Although throwing the recent apps off the screen doesn’t kill of the app, the user experience makes it appear as if it is. If dismissed in this manner, the next time you open the app (in most cases), it opens and loads up from the beginning, it doesn’t remember where you were. To me, it does look like the app has been successfully stopped. However, the Nexus also successfully multitasks, capable of running multiple apps at once. It can be especially useful at times – particularly with apps like Navigation. Since the Android version of app switching is more intuitive and much easier to access, I’m giving this round to the Nexus.

iPhone 4S 8 vs. Galaxy Nexus 8


The iPhone – still – doesn’t have turn-by-turn navigation. You either have to download a specific Sat Nav app, or use Google Maps to navigate to a desired location. Google Maps isn’t completely useless, but the lack of turn-by-turn directions with a pleasant interface makes this a clunky affair. Personally, I downloaded CoPilot Live to my iPhone, to ensure I got a good interface, and more reliable results.


Although the Nexus still uses Google maps, and still requires a data connection to continuously download maps during Navigation sessions, it’s much more like a bespoke Sat Nav software than the iOS alternative. Street View, and Satellite Views are available on both handsets using Google’s maps service. Navigation is the one area that differentiates them from each other, and it’s enough to secure a win in this round for the latest Android phone.

iPhone 4S 8 vs. Galaxy Nexus 9


Both handsets, if you access the settings menu, have an accessibility option. Within it you can customize your device if you’re hard of hearing, or have poor vision. The Nexus is a little lacking in this area. There’s a “TalkBack” system installed and the option for large text. The other options are minimal: “Power button ends call” and “auto-rotate screen” are the two most useful.


iOS 5 is a completely different tale. There are six different options for people with vision problems: VoiceOver, Zoom, Large Text, White on Black, Speak Selection and Speak Auto-text. In the hearing department you can create custom vibrations so you know if you’ve received a call, email or text etc. You can choose to have Mono Audio, and use the camera’s LED flash as an alert. There are also a couple of options for people with physical or motor problems. If you’re someone who struggles in any of these areas, the iPhone is a much better choice.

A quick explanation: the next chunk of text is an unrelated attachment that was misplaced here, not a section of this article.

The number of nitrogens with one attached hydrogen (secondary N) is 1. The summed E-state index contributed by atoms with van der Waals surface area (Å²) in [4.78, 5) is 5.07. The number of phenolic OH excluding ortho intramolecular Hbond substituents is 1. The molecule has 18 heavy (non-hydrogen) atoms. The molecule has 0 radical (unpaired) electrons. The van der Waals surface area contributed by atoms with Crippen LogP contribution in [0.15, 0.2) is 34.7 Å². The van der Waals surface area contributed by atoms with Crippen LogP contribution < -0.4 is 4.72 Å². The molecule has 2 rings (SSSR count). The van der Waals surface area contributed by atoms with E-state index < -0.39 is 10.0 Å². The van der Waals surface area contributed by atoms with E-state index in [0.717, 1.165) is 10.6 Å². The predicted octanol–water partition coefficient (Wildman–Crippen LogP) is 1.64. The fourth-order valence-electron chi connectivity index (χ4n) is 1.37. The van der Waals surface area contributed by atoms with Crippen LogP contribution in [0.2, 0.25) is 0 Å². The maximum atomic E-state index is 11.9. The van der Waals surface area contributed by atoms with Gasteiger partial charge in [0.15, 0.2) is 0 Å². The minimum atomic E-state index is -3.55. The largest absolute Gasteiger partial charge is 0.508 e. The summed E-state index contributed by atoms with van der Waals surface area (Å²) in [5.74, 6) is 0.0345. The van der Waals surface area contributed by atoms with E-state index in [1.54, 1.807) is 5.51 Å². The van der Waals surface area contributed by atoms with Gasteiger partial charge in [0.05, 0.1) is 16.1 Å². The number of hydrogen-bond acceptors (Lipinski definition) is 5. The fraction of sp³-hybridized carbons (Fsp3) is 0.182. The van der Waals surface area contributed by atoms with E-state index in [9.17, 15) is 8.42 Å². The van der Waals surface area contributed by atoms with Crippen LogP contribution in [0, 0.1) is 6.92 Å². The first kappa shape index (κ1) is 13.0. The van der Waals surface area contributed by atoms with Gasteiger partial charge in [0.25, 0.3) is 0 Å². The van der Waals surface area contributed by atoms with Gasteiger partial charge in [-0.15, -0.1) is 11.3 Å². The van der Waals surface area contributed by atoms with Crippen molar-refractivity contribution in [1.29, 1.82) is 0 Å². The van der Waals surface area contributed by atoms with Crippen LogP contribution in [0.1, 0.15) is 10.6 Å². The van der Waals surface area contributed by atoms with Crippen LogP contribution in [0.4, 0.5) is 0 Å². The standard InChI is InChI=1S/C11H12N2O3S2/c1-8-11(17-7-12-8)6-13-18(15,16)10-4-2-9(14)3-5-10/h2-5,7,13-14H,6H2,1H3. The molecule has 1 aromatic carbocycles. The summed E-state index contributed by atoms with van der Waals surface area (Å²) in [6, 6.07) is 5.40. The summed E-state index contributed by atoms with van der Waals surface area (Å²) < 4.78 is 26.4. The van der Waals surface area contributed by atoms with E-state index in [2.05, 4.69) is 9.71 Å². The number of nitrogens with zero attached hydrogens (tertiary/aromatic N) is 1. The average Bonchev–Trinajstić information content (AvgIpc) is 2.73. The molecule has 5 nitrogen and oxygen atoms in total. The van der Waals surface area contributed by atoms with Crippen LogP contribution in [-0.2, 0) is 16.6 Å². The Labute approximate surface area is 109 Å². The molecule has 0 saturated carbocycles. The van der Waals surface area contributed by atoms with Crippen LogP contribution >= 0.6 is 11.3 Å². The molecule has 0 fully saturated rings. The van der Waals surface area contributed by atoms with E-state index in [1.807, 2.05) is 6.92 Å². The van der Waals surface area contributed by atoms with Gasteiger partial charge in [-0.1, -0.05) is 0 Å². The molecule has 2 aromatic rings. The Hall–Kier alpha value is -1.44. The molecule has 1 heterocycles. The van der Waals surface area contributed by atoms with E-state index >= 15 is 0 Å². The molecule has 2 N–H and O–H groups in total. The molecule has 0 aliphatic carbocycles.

iPhone 4S 9 vs. Galaxy Nexus 9


Hardware (part 1): iPhone 4S wins 4-3
Software (part 2): Ice Cream Sandwich wins 6-5  

So in the end, attempting to judge as fairly as I could, the two handsets tie. In the software department, some of the shortcomings of the Android phone can be addressed by downloading third party apps (reminders/to-dos). Likewise, you can download great navigation apps for iOS. Which handset is best overall? It depends on which features you value the most. I’m leaning towards the Nexus, but for completely personal reasons. I’ve been living and breathing iOS for the past 3 years, and especially with my role on this site, it has the tendency to become a little stale. The Galaxy’s great display shows off the shiny new operating system perfectly and has brought a new lease of life to my digital world. If you’ve never used Android before  there’s never been a better time to try it out.

If you’d rather have a device with a great ecosystem where all your devices are perfectly in tune with one another, you’re going to want an iPhone. To help you decide, go through each of the categories and dismiss those which you don’t really care for, then add up the scores again, and see which is best for you.

Which handset came out on top for you? And why? Tweet me, or comment below.